[Haskell-cafe] [Haskell-community] technical thoughts on stack

Bardur Arantsson spam at scientician.net
Fri Sep 16 02:49:01 UTC 2016

On 2016-09-16 02:19, Christopher Allen wrote:
> The YAML parser backing hpack and Stack supports a subset of yaml, so
> the complexity isn't there.

As I understand it, the point of using YAML in this case isn't that
"there's a library for that". It's that it's *standard* such that other
tools can read/write it and know for certain that what gets read/written
is at the very least 'syntactically' correct. As such, using some
nebulous "subset of yaml" defined by an implementation[1] doesn't really
make sense for interop purposes.

(I'm honestly not sure how many *actually* fully conforming YAML parsers
there are out there, but I'd place my bets of "not many" given the
complexity of the spec. See http://yaml.org/spec/1.2/spec.html )

> TOML isn't supported because a well-supported/known-good library
> wasn't to hand, whereas the yaml one did. I don't think people would
> mind changing over, but somebody has to do the work validating that
> the one-still-maintained-of-two-libraries TOML library is suitable.

Even though there are probably fewer implementations, TOML is aiming[2]
to become a standard format, so it's (hopefully going to be) a standard
and a much simpler one than YAML. That'll hopefully lead to more
implementations over time, but who knows?

It's *also* simple enough that implementing a fully conforming
parser/writer is probably a few days' work, if that. That means that any
tools that cannot use an existing library (for whatever reason) actually
have a shot in hell of implementing TOML support themselves. That is not
the case for YAML -- witnessed by the number of yaml libaries that are
actually just bindings for C-based yaml libraries.

(I have other issues with TOML, but that's a different matter. The major
sticking point for me would be the lack of *clean* support for nesting
without the order-dependence, but that may not matter much for Cabal.)

> Keep in mind while discussing all this that Cabal's own solver doesn't
> actually live outside of cabal-install.

FWIW, this seems mostly like a historical accident more than anything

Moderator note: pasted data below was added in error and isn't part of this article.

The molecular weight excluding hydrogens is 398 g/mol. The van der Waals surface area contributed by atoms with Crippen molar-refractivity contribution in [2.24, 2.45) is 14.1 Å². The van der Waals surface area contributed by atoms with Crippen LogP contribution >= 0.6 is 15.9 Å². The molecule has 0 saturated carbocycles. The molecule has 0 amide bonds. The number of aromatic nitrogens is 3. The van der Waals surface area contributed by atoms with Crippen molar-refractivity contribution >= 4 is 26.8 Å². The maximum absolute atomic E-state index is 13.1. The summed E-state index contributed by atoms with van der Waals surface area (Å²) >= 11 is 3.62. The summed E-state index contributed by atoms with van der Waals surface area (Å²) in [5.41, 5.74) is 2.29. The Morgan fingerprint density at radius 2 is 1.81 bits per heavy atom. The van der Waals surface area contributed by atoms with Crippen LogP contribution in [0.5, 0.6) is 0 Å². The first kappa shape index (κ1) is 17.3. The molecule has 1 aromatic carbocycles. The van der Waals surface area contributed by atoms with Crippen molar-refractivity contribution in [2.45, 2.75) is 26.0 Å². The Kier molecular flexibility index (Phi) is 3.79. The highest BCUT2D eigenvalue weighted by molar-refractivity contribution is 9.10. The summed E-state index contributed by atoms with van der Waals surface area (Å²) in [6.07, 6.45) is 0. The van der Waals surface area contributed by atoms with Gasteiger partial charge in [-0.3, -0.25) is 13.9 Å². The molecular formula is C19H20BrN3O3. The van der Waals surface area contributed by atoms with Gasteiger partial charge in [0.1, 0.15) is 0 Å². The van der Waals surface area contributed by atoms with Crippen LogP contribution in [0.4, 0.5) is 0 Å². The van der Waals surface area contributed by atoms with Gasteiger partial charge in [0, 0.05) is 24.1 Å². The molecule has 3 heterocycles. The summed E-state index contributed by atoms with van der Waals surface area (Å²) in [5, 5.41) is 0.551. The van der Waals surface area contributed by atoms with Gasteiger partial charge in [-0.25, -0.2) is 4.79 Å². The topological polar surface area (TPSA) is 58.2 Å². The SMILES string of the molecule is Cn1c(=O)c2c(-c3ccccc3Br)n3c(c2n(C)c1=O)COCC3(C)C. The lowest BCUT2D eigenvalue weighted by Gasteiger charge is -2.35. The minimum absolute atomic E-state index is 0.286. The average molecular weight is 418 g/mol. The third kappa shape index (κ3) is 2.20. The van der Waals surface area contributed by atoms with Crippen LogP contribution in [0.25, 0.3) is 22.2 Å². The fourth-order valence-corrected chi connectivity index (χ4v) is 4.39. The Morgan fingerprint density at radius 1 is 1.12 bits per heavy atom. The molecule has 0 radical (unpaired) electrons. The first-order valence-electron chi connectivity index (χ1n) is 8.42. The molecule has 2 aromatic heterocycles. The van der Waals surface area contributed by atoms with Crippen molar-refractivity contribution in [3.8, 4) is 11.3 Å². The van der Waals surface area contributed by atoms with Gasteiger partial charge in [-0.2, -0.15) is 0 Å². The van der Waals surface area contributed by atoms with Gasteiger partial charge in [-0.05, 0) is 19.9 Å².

else and at this point it's a *very* non-trivial undertaking to fully
separate it out, though there have been steps in this direction. I don't
see it happening unless the parties who are actually interested in
*using* it outside of cabal-install do the majority of the work.

> Contributing to the Cabal project itself is a gauntlet run, which
> is partly why many of these
> projects spawned outside of it. Further, Cabal itself can't really
> grow any dependencies because of the bootstrap problem.
> Nobody wants to shim / inline all the dependencies that enable the
> devs to work efficiently into Cabal and such a PR would never get
> merged anyway.

You're right that Cabal-the-library is generally a very difficult thing
to change (due to sheer inertia and stability guarantees), but -- as
Patrick Pelletier points out -- implementing a new file format shouldn't
matter for consumers of Cabal as long as Cabal emits the old standard
Cabal configuration data structures.

Meanwhile, it would open up the possibility of non-Cabal-based programs
understanding and writing .cabal files (up to semantics defined by
documentation). I'm not sure how much that benefit that would confer,
but given that Cabal's parser is already a mess[3] with loads of corner
cases I'd say it's probably worth it *just* from a software engineering
perspective to get the basic syntax parsing disconnected from Cabal and
to get rid of the old code.

Btw, Cabal/cabal-install development has opened up and picked up pace
considerably in the last year or two, you might want to reconsider
automatically concluding that such-and-such PR "[...] would never get
merged anyway".

Anyway, this sub-thread is probably veering too off-topic, so I'll stop




[1] At least, from a quick skim of the available documentation at
https://hackage.haskell.org/package/yaml I wasn't able deduce what
subset of YAML was supposed to be supported. Maybe I just missed it.

[2] As of now the README for the current v0.4.0 spec says: "Be warned,
this spec is still changing a lot. Until it's marked as 1.0, you should
assume that it is unstable and act accordingly.". I guess one can pin to

[3] Work to at least replace it with a parsec-based implementation has
been happening here, but the amount of work in
https://github.com/haskell/cabal/pull/3602 seems indicative of a *lot*
of complexity. (Granted it's hard to tell exactly how much of that
complexity is due to mapping to Cabal's data structure vs. just the
"parse into a KV-map" bits.)

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